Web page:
Meanwhile, in another theater, an audience watches John’s rampage on the big screen.  Is the story of John Pressman just a movie?  Maybe.  But in the audience, people start to react strangely.  A woman breaks down in tears.  When John Pressman starts to kill people in his movie, a man in the audience starts to kill people in the real theater.  When the mother in the movie-within-a-movie sends her son out to get eyes, is she after the eyes of the people in her movie or the people watching in the audience?  Has the madman in the audience been possessed by the movie or is he just another spree killer, an ever-present threat in both the movies and the real world?  And how will his rampage be stopped?

Anguish is a clever, multi-layered Spanish horror film.  Watching the film, it’s important to remember that it was produced in the middle of a worldwide moral panic about whether or not people could experience violent movies without becoming violent themselves.  At first, it seems like the film is saying that horror movies are a bad influence but then there’s a twist ending that turns the entire premise on its head.  As the movie peels away layer after layer of plot, you’ll find yourself wondering what’s real and what’s just a movie.

An unheralded horror classic, Anguish is two good movies in one.  Obviously, the film about John Pressman and his crazy mother is considerably more cheesy than the one about the madman in the “real” world but both films are full of atmosphere, suspense, and a some surprisingly grisly violence.  The movie-within-a-movie also features Michael Lerner and Zelda Rubinstein, two actors who just seem like they were destined to play a henpecked son and his crazy mother.  Lerner is one of the best character actors around and Anguish gives him a rare leading role.  Lerner makes the most of it, carefully cutting out eyeballs while his mother’s voice echoes in his head.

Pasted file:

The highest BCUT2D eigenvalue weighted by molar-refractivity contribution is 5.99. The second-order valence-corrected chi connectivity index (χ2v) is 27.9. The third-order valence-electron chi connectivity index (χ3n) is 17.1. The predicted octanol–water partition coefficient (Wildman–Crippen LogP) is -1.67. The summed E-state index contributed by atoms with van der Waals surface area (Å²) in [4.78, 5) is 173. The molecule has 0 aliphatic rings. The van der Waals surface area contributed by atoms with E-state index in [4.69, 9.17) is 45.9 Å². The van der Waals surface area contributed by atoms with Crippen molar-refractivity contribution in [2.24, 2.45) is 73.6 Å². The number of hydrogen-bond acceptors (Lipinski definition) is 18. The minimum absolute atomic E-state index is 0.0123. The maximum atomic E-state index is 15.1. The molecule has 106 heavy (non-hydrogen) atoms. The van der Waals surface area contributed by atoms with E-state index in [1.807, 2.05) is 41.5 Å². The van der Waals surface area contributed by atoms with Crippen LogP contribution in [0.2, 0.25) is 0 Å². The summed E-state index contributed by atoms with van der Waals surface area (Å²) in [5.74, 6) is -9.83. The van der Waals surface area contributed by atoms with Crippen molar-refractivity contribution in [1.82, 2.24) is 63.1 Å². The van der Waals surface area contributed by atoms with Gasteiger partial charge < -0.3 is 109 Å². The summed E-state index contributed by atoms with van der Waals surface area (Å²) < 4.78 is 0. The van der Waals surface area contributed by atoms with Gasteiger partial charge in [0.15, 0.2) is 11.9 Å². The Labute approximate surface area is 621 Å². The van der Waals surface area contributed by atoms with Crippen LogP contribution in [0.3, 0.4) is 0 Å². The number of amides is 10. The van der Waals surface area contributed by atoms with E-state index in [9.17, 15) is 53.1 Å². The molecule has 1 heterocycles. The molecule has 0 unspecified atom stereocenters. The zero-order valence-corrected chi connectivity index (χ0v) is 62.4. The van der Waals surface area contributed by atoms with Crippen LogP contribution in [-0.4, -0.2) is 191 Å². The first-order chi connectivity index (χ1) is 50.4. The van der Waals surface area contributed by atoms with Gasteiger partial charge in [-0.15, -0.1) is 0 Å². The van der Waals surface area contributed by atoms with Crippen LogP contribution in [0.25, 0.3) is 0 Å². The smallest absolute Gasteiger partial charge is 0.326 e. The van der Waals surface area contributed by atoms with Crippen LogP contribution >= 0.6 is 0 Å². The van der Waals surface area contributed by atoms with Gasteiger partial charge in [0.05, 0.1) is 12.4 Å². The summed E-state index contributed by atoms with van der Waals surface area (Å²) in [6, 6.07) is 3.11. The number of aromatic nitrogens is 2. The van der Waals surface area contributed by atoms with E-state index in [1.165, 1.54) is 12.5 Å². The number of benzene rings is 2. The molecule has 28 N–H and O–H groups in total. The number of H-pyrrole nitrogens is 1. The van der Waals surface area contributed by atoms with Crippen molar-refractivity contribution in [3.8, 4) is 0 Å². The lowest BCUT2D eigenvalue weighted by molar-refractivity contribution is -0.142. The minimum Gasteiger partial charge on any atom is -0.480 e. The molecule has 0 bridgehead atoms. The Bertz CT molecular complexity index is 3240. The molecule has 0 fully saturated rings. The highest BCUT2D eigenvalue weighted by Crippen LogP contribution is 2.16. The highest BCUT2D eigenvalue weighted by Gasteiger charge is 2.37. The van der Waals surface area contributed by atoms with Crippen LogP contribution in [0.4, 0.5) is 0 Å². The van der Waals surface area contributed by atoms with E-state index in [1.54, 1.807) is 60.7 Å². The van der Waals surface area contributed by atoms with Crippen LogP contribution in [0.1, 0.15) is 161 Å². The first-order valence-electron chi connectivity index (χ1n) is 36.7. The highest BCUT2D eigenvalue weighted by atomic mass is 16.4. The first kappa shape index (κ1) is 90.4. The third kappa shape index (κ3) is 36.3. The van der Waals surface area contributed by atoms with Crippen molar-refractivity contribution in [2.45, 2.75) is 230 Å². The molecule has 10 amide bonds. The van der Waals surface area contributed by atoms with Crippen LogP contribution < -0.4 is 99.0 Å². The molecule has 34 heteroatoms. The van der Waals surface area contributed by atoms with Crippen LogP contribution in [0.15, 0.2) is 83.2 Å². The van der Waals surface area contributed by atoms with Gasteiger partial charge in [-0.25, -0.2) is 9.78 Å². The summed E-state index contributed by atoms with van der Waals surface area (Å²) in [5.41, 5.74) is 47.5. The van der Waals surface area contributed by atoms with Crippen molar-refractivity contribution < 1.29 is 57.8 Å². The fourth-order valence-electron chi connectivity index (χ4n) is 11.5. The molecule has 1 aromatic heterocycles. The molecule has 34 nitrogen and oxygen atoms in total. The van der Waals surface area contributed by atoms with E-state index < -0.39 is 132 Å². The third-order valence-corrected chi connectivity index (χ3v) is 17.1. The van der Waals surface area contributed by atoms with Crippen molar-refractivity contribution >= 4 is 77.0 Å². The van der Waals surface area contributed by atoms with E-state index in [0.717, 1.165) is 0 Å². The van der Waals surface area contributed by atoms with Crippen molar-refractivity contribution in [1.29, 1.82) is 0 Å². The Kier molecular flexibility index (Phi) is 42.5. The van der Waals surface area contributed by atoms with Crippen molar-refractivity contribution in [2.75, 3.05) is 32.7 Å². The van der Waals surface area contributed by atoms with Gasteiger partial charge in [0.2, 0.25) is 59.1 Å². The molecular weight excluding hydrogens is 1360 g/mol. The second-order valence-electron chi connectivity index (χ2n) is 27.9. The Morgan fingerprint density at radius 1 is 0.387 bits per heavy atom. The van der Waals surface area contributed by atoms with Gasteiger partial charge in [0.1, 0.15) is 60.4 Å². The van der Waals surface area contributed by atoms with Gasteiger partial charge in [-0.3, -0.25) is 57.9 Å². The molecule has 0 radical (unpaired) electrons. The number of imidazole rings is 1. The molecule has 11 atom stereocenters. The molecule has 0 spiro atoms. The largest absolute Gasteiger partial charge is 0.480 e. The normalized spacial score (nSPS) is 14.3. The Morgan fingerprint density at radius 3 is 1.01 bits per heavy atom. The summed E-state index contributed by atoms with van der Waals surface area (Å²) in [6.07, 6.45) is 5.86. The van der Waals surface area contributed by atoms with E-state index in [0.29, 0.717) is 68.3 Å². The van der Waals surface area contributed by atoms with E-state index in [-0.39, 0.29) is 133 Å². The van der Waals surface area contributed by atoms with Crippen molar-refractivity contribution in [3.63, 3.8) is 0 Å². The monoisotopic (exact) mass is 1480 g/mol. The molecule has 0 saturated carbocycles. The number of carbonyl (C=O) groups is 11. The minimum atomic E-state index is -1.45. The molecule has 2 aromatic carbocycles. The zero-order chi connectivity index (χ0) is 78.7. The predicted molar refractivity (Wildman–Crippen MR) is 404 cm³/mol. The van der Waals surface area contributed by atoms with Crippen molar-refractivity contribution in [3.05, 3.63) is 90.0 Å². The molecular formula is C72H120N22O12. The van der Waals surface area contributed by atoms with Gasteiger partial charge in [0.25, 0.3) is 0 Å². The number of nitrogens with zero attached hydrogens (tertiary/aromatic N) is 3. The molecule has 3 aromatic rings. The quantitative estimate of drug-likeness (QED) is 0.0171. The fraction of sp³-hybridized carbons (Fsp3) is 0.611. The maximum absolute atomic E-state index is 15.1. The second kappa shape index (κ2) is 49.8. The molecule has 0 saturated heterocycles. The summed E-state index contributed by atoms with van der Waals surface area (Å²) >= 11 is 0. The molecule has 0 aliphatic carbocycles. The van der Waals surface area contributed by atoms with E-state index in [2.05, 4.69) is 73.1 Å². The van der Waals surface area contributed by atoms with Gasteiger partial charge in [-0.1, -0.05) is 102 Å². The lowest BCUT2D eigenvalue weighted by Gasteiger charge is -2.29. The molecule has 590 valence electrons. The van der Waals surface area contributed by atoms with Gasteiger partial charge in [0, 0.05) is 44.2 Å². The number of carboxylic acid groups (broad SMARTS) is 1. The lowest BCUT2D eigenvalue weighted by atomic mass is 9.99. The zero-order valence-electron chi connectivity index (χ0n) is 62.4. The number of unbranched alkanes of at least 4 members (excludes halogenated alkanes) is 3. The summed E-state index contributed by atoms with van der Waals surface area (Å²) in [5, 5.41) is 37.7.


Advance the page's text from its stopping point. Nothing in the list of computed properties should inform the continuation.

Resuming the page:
Anguish is a good head trip of a film.  It’s long been rumored that Anguish contains subliminal images and sounds that are designed to make the people watching feel nervous.  I don’t know if that’s true, though the film does open with the following classic warning:

During the film you are about to see, you will be subject to subliminal messages and mild hypnosis.

This will cause you no physical harm or lasting effect, but if for any reason you lose control or feel that your mind is leaving your body — leave the auditorium immediately.

Luckily, Anguish is available on DVD and Blu-ray so you can watch it in the safety of your own home.

Game Review: Spring 2020 (2020, Philip J. Rhoades)


Click to Enlarge

In this existential, sequester-inspired horror film, you start in a room.  You cannot leave the room.  There is something appears to be food in the room.  You can do two things.  As the game puts it, “You can only eat or wait.”

The game’s not lying about that, either.  I tried all sorts of tricks to see if maybe I could fool the game into letting me do something else.  I tried to look at the food.  I tried to get the food.  I tried to go north.  I tried to go east.  I tried to go west.  I tried to go south.  I tried to examine the room.  I tried them all.  Just to be told, “You can only eat or wait.”

So, during one game, I ate.  During the next game, I waited.  I did both of those for several turns and things did not go well for me at all.  This is a game that you cannot win but it also captures the way many people feel about 2020.  This is the year when no one wins so why not play a game where no one wins?  It’s a simple game but it captures the mood of the year.